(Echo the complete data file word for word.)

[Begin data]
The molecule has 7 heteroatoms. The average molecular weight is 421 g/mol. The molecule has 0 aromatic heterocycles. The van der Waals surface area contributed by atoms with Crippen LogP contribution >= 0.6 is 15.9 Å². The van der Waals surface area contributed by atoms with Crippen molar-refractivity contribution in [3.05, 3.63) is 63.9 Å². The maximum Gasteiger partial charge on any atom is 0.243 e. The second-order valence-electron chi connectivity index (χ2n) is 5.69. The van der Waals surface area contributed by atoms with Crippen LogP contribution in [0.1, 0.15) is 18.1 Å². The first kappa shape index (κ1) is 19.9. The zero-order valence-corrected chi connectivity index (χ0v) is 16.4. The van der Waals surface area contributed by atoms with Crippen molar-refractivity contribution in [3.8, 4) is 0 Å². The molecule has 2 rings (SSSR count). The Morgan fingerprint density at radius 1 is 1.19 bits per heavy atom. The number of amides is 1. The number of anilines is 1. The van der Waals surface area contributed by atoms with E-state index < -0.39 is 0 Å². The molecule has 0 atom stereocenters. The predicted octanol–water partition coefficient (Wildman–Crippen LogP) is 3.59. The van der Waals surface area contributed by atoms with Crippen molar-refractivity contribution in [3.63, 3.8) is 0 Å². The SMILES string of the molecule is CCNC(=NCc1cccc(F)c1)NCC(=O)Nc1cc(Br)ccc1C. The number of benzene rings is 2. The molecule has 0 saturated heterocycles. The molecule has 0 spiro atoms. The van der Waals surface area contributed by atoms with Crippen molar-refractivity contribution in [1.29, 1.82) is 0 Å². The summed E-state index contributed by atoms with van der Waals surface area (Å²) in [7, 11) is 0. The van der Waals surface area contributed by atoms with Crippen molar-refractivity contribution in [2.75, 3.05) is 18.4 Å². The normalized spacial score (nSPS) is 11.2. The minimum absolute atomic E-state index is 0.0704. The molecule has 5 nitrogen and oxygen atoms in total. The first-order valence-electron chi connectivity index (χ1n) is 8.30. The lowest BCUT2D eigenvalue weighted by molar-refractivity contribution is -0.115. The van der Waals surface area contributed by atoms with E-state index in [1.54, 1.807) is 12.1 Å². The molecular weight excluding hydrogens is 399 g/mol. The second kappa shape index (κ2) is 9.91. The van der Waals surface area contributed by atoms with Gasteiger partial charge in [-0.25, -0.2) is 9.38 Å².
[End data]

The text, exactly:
The molecule has 7 heteroatoms. The average molecular weight is 421 g/mol. The molecule has 0 aromatic heterocycles. The van der Waals surface area contributed by atoms with Crippen LogP contribution >= 0.6 is 15.9 Å². The van der Waals surface area contributed by atoms with Crippen molar-refractivity contribution in [3.05, 3.63) is 63.9 Å². The maximum Gasteiger partial charge on any atom is 0.243 e. The second-order valence-electron chi connectivity index (χ2n) is 5.69. The van der Waals surface area contributed by atoms with Crippen LogP contribution in [0.1, 0.15) is 18.1 Å². The first kappa shape index (κ1) is 19.9. The zero-order valence-corrected chi connectivity index (χ0v) is 16.4. The van der Waals surface area contributed by atoms with Crippen molar-refractivity contribution in [3.8, 4) is 0 Å². The molecule has 2 rings (SSSR count). The Morgan fingerprint density at radius 1 is 1.19 bits per heavy atom. The number of amides is 1. The number of anilines is 1. The van der Waals surface area contributed by atoms with E-state index < -0.39 is 0 Å². The molecule has 0 atom stereocenters. The predicted octanol–water partition coefficient (Wildman–Crippen LogP) is 3.59. The van der Waals surface area contributed by atoms with Crippen molar-refractivity contribution in [3.63, 3.8) is 0 Å². The SMILES string of the molecule is CCNC(=NCc1cccc(F)c1)NCC(=O)Nc1cc(Br)ccc1C. The number of benzene rings is 2. The molecule has 0 saturated heterocycles. The molecule has 0 spiro atoms. The van der Waals surface area contributed by atoms with Crippen molar-refractivity contribution in [1.29, 1.82) is 0 Å². The summed E-state index contributed by atoms with van der Waals surface area (Å²) in [7, 11) is 0. The van der Waals surface area contributed by atoms with Crippen molar-refractivity contribution in [2.75, 3.05) is 18.4 Å². The normalized spacial score (nSPS) is 11.2. The minimum absolute atomic E-state index is 0.0704. The molecule has 5 nitrogen and oxygen atoms in total. The first-order valence-electron chi connectivity index (χ1n) is 8.30. The lowest BCUT2D eigenvalue weighted by molar-refractivity contribution is -0.115. The van der Waals surface area contributed by atoms with E-state index in [1.54, 1.807) is 12.1 Å². The molecular weight excluding hydrogens is 399 g/mol. The second kappa shape index (κ2) is 9.91. The van der Waals surface area contributed by atoms with Gasteiger partial charge in [-0.25, -0.2) is 9.38 Å².